The news comes just two days before the start of the league, which would have seen Gambit join 13 other teams to battle it out for a share of 250,000 USD in prize money. Additionally, their withdrawal gives up the potential for automatic seeding in future WePlay! Pushka League seasons.
Ukrainian team FlyToMoon has taken their place, a talented young roster of talent who’ve scored numerous wins on the tier-two circuit as of late. This team was reportedly set to compete in the CIS qualifiers for this event, but thanks to Gambit’s withdrawal, have somewhat jumped the queue.
Last month showed that playing from home influences quality of practice and our results. We decided to skip this tournament due to objective obstacles that prevent us from gathering players at boot camp. We'd like to thank WePlay! for an invite and wish luck to all participants https://t.co/0qLPqX60n4— Gambit Esports (@GambitEsports) April 21, 2020
In a tweet detailing their decision, the organisation explained recent performances had led them to rethink attending. The squad had a disappointing run at the ESL One Los Angeles 2020 Online: Europe & CIS event, with Gambit sitting at the bottom of the table for almost all of the group stage, before finding themselves eliminated.
The “quality of practice” and “objective obstacles that prevent us from gathering players at boot camp” are cited as some of the issues that the team faced.
Gambit’s comments raise an important issue. With the shift towards online competition in the wake of the COVID-19 pandemic, numerous top teams have had a slip in the quality of their performances, with Team Liquid, Alliance, Team Nigma, and Ninjas In Pyjamas all saw a distinct decline in their performance in recent tournaments over previous LAN and online qualifier events.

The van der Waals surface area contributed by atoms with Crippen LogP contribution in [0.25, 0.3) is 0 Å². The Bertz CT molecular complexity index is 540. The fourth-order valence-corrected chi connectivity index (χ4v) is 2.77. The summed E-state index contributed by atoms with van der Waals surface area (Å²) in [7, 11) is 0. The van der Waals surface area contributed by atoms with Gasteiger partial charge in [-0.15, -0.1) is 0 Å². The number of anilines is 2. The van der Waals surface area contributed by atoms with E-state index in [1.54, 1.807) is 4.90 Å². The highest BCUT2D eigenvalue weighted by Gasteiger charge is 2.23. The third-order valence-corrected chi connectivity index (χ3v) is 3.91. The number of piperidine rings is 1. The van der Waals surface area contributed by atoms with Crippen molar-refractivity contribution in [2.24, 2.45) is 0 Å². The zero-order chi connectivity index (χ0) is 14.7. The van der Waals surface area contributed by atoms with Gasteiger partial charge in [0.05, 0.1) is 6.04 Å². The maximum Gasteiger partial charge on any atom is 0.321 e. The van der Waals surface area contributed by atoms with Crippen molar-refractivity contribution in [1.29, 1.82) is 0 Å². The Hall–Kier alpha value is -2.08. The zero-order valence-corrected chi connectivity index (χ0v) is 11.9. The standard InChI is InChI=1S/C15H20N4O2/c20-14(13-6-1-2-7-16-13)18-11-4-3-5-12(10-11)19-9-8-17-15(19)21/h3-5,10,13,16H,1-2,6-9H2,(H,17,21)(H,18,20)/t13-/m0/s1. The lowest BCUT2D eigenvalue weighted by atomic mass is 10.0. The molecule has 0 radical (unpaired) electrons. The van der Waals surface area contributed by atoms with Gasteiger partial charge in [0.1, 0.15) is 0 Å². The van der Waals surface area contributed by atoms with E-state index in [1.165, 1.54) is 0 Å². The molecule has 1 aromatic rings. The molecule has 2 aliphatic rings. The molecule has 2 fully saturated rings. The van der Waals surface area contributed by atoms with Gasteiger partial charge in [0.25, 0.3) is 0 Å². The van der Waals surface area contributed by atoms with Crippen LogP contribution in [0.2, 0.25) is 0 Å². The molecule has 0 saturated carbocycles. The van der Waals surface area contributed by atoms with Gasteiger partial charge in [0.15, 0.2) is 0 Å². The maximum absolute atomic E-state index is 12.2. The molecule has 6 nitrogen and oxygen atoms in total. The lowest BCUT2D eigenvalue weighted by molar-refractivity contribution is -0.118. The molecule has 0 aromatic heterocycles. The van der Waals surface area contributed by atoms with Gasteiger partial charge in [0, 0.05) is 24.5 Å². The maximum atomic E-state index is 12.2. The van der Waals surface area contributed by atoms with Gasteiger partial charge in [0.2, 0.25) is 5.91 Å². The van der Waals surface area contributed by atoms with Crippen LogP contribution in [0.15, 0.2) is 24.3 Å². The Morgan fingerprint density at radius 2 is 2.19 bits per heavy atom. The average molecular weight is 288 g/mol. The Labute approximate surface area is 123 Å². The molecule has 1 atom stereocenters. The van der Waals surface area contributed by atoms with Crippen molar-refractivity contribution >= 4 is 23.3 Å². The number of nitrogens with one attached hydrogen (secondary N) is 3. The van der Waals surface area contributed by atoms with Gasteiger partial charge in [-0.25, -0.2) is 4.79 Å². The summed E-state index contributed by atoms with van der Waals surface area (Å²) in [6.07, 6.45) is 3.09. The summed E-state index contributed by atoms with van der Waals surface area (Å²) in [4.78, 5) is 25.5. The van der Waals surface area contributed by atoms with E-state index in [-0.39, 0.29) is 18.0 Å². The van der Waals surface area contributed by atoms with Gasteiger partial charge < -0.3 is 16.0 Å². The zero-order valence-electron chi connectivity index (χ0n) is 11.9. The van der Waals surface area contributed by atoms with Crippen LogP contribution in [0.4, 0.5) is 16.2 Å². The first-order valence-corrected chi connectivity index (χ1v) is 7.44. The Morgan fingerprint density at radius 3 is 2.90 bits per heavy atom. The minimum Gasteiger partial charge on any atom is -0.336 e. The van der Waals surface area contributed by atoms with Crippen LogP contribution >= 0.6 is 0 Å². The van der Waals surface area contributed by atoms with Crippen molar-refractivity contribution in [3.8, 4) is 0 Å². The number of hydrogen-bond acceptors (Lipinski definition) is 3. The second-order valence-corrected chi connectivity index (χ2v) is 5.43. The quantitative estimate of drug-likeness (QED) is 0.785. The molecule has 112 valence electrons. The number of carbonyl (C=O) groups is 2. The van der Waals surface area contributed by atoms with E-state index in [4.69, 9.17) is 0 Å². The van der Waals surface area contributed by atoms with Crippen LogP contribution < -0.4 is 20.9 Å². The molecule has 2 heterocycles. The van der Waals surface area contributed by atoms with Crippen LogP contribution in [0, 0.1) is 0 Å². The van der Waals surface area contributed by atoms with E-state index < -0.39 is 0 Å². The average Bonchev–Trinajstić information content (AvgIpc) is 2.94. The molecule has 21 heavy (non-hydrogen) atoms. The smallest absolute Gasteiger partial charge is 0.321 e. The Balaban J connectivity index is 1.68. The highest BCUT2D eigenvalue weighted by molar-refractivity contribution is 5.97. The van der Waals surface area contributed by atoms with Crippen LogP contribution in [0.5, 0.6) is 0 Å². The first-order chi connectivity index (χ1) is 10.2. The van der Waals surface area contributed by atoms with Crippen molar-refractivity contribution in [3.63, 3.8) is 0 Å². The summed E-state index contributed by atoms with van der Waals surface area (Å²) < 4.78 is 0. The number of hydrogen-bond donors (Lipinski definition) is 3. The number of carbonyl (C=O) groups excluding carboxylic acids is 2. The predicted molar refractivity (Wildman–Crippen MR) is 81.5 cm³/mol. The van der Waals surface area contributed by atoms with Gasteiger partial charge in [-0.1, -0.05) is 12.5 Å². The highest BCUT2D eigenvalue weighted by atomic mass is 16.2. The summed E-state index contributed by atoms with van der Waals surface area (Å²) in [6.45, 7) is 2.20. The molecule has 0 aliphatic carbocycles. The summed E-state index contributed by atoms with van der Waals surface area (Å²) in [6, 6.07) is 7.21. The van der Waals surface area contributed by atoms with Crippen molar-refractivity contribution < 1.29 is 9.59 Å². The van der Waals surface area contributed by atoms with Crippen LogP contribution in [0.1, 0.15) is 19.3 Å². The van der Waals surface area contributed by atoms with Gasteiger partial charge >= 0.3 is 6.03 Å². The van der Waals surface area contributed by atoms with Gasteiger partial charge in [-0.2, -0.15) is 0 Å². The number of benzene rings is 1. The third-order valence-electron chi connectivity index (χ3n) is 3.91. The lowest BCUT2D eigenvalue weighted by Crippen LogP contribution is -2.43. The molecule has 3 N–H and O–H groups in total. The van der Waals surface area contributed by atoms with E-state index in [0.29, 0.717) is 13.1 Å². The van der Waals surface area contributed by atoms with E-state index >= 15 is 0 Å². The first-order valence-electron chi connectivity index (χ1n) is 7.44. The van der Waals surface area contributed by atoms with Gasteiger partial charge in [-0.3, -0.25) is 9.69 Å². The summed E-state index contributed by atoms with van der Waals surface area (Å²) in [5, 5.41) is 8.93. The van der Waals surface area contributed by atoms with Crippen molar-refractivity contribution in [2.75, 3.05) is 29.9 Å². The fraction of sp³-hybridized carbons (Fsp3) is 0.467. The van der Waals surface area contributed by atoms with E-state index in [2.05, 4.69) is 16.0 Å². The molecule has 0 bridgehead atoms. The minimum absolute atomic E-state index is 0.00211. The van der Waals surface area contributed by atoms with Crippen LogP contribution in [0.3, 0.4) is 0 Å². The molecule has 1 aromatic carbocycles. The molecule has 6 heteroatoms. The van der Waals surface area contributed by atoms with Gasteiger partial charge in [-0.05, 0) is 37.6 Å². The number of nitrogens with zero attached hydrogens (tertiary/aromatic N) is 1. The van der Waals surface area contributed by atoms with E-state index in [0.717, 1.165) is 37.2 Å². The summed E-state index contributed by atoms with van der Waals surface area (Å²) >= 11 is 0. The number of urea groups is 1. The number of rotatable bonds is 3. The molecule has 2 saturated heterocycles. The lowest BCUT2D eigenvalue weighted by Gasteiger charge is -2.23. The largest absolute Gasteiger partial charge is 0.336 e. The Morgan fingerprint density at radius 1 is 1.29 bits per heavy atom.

While some of this can obviously be attributed to higher ping, and the need to use stand-ins to counter that issue, the lack of consistent and in-person practice could also be an issue that these top teams face.
In direct contrast, smaller organisations, and ones not known for centralised training in a team house or facility, such as Chicken Fighters, Viking.gg, and Team Spirit, saw their stock rise at ESL One LA Online as the more storied teams wained.
As Dota 2 shifts into a more online league focused format in the next DPC season, it’s interesting that some of the game’s top teams have begun to struggle.
The difference between playing on LAN and online has always been noted as a deciding factor in some events, with some organisations known as great “scrim” teams, who can’t turn up in person. Online leagues with players spread far and wide have served to further re-highlight how face-to-face practice, team houses, and LAN experience push top teams to even further heights. Without these advantages, some of the games less experienced stacks are able to flourish.
The WePlay! Pushka League starts from May 23rd, broadcast on WePlay!’s official Twitch Channel, with the closed qualifiers currently on-going.